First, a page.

|Wolfgang Amadeus Mozart KV1 618|
Ave, verum corpusMotet 1791. Time: 3'00.
|Buy sheetmusic for this work at SheetMusicPlus|
Wolfgang Amadeus Mozart's Ave verum corpus in D major (K. 618) was written for Anton Stoll (a friend of his and Joseph Haydn's) who was musical co-ordinator in the parish of Baden bei Wien, near Vienna. This setting of the Ave verum corpus text was composed to celebrate the feast of Corpus Christi and the autograph is dated 17 June 1791. It is only forty-six bars long and is scored for SATB choir, stringed instruments, and organ. Mozart's manuscript itself contains minimal directions, with only a single sotto voce at the beginning.
Mozart composed this motet while in the middle of writing his opera Die Zauberflöte, and while visiting his wife Constanze, who was pregnant with their sixth child and staying in a spa near Baden. It was less than six months before Mozart's death. The motet foreshadows "aspects of the Requiem such as declamatory gesture, textures, and integration of forward- and backward-looking stylistic elements."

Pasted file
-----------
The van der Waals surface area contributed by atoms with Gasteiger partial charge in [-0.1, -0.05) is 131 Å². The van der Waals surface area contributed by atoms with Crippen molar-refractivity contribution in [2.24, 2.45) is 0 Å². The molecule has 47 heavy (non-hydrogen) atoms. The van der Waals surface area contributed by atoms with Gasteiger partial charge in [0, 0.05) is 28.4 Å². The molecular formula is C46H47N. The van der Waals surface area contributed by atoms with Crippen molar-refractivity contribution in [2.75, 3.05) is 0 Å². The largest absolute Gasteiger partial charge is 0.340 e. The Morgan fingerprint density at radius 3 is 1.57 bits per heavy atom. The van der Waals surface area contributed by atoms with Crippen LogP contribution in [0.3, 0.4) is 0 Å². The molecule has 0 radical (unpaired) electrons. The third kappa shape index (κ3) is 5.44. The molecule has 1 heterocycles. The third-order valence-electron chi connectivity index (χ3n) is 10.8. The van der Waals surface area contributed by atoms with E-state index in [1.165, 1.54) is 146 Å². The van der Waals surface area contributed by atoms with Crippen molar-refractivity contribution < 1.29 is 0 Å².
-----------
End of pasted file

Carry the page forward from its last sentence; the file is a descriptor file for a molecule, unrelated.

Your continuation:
Franz Liszt quotes Mozart's motet in the piano piece Evocation à la Chapelle Sixtine. Pyotr Ilyich Tchaikovsky incorporates an orchestration of Liszt's transcription in his fourth orchestral suite, Mozartiana.
This article is licensed under the GNU Free Documentation License. It uses material from the Wikipedia article "Ave_verum_corpus_(Mozart)". Allthough most Wikipedia articles provide accurate information accuracy can not be guaranteed.
Symphony No. 40 in G minor
NBC Symphony Orchestra
12 piano variations "Je suis Lindor"
Symphony No. 25 in G minor
Radio Symphonie Orchester Berlin
Concerto for Clarinet in A major
Quartet for Strings No. 23 in F major
Orion String Quartet
Eine kleine Nachtmusik (serenade no. 13)
Orchestre Nationale de France